Sisters Amy-Beth and Carys were born only 13 months apart. But at the age of 28, Carys died as a result of the damage alcohol had done to her body. Read their story #AAW2017 https://t.co/VFItX9eSjl pic.twitter.com/pAobKPJDBO
— Alcohol Concern (@AlcoholConcern) November 13, 2017
The issue of alcohol is not only vastly unreported on in the news, but in schools it is not addressed in the same way as drugs and sex education is.
Scott Haines from Addaction said:
There are some fantastic drug and alcohol education programmes available to schools, however coverage can be patchy.
For example, in Addaction we are able to offer a number of evidence based programmes such as Mind and Body, Riskit and the Resilience Programme, which are delivered to thousands of students each year via our services.
One of our main restrictions however centres on funding. Tight budgets for schools and local authorities and schools limits the numbers of young people we are able to reach.
There are still some areas where pupils will be receiving little or no drug and alcohol education, or which varies significantly in terms of quality. This needs to change.
I think the main thing we can do to we address this problem is directing greater investment into prevention and education programmes that are proven to work.
Good quality drug and alcohol education not only helps to reduce the risks to young people, it will also present significant savings to the public purse i.e. reduced health and criminal justice costs.
Although the rate of consumption is increasing, the number of children being educated about alcohol hasn’t changed in the past 13 years and young people need to have access to the right information to make informed decisions.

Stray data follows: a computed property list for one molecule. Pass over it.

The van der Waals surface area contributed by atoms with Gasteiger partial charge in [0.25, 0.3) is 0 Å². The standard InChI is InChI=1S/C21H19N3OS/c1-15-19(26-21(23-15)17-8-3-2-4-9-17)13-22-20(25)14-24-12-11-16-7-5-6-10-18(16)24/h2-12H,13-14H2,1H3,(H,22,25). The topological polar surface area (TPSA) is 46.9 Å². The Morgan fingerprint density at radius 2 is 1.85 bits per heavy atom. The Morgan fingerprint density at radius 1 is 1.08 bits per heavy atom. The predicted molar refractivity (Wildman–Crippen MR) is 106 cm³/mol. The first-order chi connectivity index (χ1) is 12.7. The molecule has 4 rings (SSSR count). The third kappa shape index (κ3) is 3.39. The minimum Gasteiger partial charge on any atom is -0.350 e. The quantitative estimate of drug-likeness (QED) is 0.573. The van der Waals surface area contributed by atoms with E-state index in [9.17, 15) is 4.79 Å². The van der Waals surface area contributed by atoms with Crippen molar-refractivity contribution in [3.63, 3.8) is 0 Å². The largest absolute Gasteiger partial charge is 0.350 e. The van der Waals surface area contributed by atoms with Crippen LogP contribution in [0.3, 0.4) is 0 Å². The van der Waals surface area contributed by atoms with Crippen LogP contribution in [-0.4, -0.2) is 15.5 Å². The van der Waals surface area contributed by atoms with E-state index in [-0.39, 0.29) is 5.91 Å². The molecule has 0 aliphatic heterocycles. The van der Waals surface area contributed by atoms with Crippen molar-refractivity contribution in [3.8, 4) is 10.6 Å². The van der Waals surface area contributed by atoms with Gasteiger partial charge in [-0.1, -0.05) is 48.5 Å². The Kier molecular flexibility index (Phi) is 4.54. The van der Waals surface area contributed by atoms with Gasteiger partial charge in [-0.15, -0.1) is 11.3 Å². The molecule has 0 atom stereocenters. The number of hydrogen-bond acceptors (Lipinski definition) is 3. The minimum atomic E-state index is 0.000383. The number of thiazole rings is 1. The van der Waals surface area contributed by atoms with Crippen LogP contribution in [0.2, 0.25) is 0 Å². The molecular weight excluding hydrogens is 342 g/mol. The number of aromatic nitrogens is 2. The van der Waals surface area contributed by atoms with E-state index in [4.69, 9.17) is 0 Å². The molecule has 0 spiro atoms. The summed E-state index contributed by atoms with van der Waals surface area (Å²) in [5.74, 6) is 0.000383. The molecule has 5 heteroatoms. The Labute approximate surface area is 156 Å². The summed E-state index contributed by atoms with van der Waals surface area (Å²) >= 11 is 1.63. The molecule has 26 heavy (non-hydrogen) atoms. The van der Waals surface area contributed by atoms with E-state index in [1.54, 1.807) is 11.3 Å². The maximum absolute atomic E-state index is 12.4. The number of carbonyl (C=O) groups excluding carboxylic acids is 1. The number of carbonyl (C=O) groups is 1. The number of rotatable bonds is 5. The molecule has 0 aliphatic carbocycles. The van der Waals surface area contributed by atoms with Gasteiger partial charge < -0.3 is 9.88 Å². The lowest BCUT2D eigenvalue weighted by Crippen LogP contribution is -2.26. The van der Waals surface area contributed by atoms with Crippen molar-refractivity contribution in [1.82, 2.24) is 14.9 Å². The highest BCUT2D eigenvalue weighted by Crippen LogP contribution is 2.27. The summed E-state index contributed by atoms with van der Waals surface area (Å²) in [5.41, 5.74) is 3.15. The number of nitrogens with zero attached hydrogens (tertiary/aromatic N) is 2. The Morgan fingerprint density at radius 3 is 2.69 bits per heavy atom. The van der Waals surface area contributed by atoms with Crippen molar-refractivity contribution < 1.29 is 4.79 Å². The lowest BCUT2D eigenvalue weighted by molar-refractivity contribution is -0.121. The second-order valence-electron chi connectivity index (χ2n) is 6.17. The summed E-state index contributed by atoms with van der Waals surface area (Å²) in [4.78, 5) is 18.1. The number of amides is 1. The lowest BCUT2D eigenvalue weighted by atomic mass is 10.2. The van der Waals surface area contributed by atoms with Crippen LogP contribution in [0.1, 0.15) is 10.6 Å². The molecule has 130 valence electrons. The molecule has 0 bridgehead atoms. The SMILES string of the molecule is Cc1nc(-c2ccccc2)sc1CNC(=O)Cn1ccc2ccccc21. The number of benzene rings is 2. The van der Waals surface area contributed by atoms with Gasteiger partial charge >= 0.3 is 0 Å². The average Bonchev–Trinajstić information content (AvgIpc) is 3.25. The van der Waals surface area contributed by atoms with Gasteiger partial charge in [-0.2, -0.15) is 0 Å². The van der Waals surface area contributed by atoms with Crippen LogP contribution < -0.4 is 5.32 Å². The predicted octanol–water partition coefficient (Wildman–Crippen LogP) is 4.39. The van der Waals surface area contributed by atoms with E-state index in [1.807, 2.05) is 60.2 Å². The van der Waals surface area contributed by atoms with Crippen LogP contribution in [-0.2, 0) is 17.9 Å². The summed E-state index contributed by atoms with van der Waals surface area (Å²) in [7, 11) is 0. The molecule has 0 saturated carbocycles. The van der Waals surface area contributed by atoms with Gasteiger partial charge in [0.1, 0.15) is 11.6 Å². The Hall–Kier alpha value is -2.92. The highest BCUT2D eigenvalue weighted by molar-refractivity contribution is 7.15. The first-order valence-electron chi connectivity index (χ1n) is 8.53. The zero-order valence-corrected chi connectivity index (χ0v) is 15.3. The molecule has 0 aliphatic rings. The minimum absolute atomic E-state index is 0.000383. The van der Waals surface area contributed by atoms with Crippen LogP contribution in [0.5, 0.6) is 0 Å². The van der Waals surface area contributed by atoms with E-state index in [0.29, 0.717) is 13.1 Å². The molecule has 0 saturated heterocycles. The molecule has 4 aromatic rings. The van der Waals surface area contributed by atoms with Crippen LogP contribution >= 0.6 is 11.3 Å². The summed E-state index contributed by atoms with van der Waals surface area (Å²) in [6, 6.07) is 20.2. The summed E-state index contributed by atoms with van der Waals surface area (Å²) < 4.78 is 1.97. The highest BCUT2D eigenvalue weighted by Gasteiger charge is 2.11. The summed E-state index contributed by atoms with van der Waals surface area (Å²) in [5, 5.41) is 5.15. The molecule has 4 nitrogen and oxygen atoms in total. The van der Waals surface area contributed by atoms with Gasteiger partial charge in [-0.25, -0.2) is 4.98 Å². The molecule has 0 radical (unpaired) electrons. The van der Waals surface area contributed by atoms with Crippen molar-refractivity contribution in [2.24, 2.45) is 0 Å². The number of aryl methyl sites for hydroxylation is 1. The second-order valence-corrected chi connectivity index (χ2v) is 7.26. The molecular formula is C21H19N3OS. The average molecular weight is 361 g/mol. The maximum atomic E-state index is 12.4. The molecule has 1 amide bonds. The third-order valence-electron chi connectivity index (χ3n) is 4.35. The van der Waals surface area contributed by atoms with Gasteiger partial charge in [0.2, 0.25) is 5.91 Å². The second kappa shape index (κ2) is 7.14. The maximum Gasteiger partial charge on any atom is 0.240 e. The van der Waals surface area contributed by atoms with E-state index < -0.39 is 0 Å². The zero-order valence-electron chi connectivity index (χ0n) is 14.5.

Haines also emphasised that it is not just young people who need educating about alcohol.
Another area I would suggest focuses on better informing parents as they too can play a huge role in helping to educate young people around the risks associated with alcohol use.
Interestingly around 77 per cent of pupils aged 11-15 in a recent survey recently reported considering their parents to be a helpful source of information around drinking alcohol.
It is also worth noting that respondents also indicated that the most common source from which to obtain alcohol was parents (70 per cent), and that pupils are much more likely to consume alcohol if they live at home with other drinkers.
However, Andrew Missell from Alcohol Research believes that education alone won’t solve the problem.
For starters, the alcohol education that is provided is a drop in the ocean compared with all the positive messages about drinking coming from the drinks industry via advertising, much of it targeted at young people.
This isn’t just traditional advertising, but also event sponsorship and social media engagement.
We know that simply giving someone some facts about alcohol isn’t necessarily going to change how much they drink.
A much more important factor is how self-confident people feel – how able they are to make their own drinking choices regardless of social and commercial pressures to drink more.
The charity is advocating for measures that will push up the price of the cheapest drinks available on the market or remove them altogether.
Five years after Scotland passed alcohol Minimum Unit Pricing, final ruling on industry legal challenge will be delivered next Wednesday https://t.co/TKLJvf3rFx
— Alcohol Research UK (@AlcoResearchUK) November 10, 2017
This is likely to drive down alcohol consumption, especially among young people who will be unable to afford the more pricier booze.
It is clear that alcohol is a massive problem in the UK and it will take a lot of work in order to address it.
If you would like more information or want to talk to someone about concerns you have, you can contact Addaction and chat to a professional.
Emily Murray is a journalist at UNILAD. She graduated from the University of Leeds with a BA in English Literature and History before studying for a Masters in Journalism at the University of Salford. Emily has previously worked for the BBC, ITV and Trinity Mirror. When Emily isn’t writing about topics including mental health and entertainment, you can find her at the cinema which is her second home.